The National’s flexibility and support is something that Non Zero One are also keen to acknowledge. “Even at the very beginning of the process the National didn’t say no to anything”, company member Sarah Butcher enthuses. “It was kind of amazing to feel that we could be that creative within an institution like this that does have its white card model box presentations months before the shows happen.”
Fran Miller, another company member, laughs. “It actually got quite funny at points, we’d be having ideas and we’d have to make ourselves not say it to them because they’d go off and get costings of stuff and it was only an idea in our brain that could change any second!”
Fluidity lies at the heart of Non Zero One’s devising process. John Hunter, Cat Harrison, Butcher, Alex Turner, Miller and [Iván González] met at Royal Holloway University in 2009 and have been making intimate interactive performances that play with space and technology ever since.
Their work often incorporates technology to allow the audience, or 'participants' as they call us, to engage in a public and private experience. As Turner explains: “We use the technology in our pieces to communicate with people. We’re interested in individual and collective experience so this is very much bringing 24 people around a table to share their experiences.”
In you’ll see me (sailing in antarctica) (running from 6 July), headphones will enable audience members to speak to one another around a table with a 3.9 metre diameter, hearing each other clearly without raising their voices above a whisper as they collectively and individually explore what they can see around them.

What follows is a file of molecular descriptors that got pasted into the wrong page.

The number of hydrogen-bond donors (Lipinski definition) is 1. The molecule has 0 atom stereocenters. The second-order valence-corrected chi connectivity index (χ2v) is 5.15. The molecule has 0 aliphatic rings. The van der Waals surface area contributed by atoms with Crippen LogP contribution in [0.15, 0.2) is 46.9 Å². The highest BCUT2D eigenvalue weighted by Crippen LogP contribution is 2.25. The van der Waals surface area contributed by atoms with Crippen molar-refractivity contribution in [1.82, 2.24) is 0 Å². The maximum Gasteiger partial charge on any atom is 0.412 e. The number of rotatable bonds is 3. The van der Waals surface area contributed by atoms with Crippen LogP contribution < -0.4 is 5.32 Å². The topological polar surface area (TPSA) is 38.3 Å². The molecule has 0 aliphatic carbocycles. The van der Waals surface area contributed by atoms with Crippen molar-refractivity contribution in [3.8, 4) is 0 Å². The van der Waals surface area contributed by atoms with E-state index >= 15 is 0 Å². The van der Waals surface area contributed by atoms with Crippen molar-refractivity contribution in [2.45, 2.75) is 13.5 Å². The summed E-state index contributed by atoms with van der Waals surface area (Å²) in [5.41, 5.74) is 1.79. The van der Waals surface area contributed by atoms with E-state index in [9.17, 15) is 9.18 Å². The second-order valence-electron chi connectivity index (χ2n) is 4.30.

The piece will take place nestled in a rooftop location and utilising a set that sounds spectacular (though sadly secret for now) and aims to look at the way we see.
“How can I see what you see?” Harrison asks me. “We got this idea of envisioning and how your brain sees things, as well as about how you form memories and future ideas through envisioning. So many of our memories are like photos and videos...how does that actually feed into how you physically remember things anatomically?”
Unlike previous projects where their involvement has been pre-recorded, here Non Zero One will join as participants, or ‘performers’ themselves. In this way they are creating a safe environment in a more changeable outdoor context. “This isn’t the right show to have a removed voice heard through a pair of headphones like for this is where we got to when you came in”, says Turner, referring to the show the company staged at the Bush in 2011.
Miller continues: “We were doing a test and someone said, ‘I like the fact that there were five of you around the table because it felt safe. It felt that there were people who would be able to carry you through and let it happen.”
Non Zero One’s piece feels as though it is going to reveal some of the National’s hidden secrets, whilst Made In China’s is intending to explode some. But for both shows, Inside Out is giving these two companies a platform to reach a wider audience and showing what fantastic work the NT is doing in support of such vibrant new work.